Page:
The story about a 2-year-old left waiting for a kidney transplant after his dad violated his probation has gained international attention.
Many are asking why his hospital decided to delay the procedure for three months instead of allowing his father, who is a perfect match according to family, to donate earlier this month.
A.J. was born without kidneys and doctors say it's rare that he survived past infancy. Emory Hospital told the family he would have to provide evidence of "good behavior" for the next three to four months before they would permit him to donate his kidney to his son. They said they would re-evaluate the situation in January 2018, but the family fears that may be too late.
Harold Spence, an attorney with the Davis Bozeman law firm which is working with the family, said Dickerson is committed to the post-surgery commitment and periodic doctor visits that would be required afterward.
"He has to go through periodic testing after the surgery. Period medical examinations," Dickerson said. "They were concerned as represented to us that Mr. Dickerson might not follow through with the post-surgical protocol."
Spence said that Dickerson is drug-free and ready to save his child's life.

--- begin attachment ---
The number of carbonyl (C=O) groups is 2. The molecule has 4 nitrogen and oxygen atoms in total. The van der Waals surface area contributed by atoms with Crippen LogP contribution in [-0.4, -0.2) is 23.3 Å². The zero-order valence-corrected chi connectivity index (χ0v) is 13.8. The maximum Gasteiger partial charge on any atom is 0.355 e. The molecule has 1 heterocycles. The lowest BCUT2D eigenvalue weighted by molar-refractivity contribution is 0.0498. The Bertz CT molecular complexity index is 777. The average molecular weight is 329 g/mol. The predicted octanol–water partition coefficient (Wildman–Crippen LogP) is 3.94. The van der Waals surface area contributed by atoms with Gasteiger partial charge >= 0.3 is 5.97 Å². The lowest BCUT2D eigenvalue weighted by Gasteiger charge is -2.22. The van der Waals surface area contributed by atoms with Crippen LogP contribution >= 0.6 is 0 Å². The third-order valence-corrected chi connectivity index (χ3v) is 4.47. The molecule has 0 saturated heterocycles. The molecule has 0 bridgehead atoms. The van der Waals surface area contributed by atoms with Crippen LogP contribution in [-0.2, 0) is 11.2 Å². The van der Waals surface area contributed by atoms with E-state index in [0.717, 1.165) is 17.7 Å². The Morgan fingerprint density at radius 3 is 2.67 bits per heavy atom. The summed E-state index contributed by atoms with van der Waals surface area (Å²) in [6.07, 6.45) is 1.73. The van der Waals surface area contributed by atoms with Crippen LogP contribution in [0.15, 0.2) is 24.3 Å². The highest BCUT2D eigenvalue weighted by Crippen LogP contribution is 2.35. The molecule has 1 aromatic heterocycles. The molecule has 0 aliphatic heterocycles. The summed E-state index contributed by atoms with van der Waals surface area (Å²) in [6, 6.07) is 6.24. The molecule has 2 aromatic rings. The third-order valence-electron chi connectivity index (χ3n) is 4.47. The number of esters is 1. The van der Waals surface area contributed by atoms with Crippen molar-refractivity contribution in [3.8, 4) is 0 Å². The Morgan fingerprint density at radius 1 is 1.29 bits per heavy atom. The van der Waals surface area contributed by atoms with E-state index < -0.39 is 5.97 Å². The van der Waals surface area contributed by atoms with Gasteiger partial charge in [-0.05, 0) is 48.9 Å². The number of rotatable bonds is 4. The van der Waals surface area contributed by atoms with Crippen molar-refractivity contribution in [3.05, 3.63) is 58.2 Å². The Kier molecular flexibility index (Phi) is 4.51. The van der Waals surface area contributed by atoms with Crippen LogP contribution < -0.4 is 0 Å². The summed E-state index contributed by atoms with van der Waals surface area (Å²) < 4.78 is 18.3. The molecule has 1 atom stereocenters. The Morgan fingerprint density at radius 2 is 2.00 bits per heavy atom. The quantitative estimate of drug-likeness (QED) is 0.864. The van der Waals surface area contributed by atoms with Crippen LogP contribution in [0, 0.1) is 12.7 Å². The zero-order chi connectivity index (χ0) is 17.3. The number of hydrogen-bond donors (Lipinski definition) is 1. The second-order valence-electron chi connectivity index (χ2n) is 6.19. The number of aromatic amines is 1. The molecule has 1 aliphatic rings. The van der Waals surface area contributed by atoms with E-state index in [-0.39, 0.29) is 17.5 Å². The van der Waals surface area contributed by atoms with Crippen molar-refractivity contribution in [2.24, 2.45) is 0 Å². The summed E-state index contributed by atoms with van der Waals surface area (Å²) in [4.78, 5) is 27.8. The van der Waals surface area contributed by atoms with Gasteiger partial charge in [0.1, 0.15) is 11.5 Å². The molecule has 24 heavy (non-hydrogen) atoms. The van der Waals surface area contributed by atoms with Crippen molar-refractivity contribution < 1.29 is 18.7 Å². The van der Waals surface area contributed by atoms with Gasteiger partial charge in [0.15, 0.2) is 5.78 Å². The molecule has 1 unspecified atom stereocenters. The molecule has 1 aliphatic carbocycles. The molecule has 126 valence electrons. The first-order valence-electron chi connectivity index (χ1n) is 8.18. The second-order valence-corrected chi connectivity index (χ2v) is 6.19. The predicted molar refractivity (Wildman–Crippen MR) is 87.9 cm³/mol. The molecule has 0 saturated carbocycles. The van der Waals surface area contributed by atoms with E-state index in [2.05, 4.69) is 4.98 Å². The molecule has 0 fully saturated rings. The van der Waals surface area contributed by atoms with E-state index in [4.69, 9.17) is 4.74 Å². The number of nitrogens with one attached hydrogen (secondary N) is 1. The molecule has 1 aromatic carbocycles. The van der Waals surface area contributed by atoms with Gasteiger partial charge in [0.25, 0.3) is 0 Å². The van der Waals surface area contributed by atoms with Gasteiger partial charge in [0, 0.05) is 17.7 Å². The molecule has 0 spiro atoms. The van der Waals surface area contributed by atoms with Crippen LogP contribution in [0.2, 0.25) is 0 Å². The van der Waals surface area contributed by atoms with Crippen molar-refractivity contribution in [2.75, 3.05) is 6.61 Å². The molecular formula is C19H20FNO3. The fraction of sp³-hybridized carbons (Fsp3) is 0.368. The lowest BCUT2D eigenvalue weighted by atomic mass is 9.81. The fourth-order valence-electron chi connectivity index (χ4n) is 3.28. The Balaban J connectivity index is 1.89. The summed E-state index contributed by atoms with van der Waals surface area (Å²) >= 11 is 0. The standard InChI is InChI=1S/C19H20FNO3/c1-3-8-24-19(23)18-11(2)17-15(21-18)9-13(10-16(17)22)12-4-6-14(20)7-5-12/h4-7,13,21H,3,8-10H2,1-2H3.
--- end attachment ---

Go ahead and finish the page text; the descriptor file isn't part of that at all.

Over the weekend, AJ was taken to the emergency room for a peritonitis infection, a serious infection that impacts all of the abdominal organs. His family shared this picture of him in his hospital bed.
Because of patient confidentiality laws, Emory cannot comment on this family's story directly. While she does not know what is in the father and son's medical history, medical correspondent Dr. Sujatha Reddy offered perspective, speculating what concerns Emory could be dealing with.
"I think they're concerned that as he's been in jail, perhaps he may have been exposed to infections and they want to sort of wait and make sure that he's healthy because this is probably a one-shot deal for A.J. and they want to make sure they do this transplant under the best circumstances," she said.
Reddy said she thinks Emory's transplant team is keeping A.J.'s best interest in mind even though their decision to delay the transplant is puzzling for many.
"What he has is very rare but it's an incredibly serious birth defect so I'm sure the transplant team is here to make sure they're helping A.J...I think they're really doing everything to make sure this transplant has the best chances of succeeding because this is the best chance to save AJ's life," she said.
HOW YOU CAN BE A DONOR
Since the story has aired, many people have come forward asking if they can be donors to A.J.
According to Emory Healthcare's website, the first step is to call the Emory Transplant Center. You'll be asked to give your personal information as well as who you'd like to donate to. You'll then be asked to enroll in Emory's patient portal.
Next, you'll receive a questionnaire. Then, you'll undergo screening and blood testing.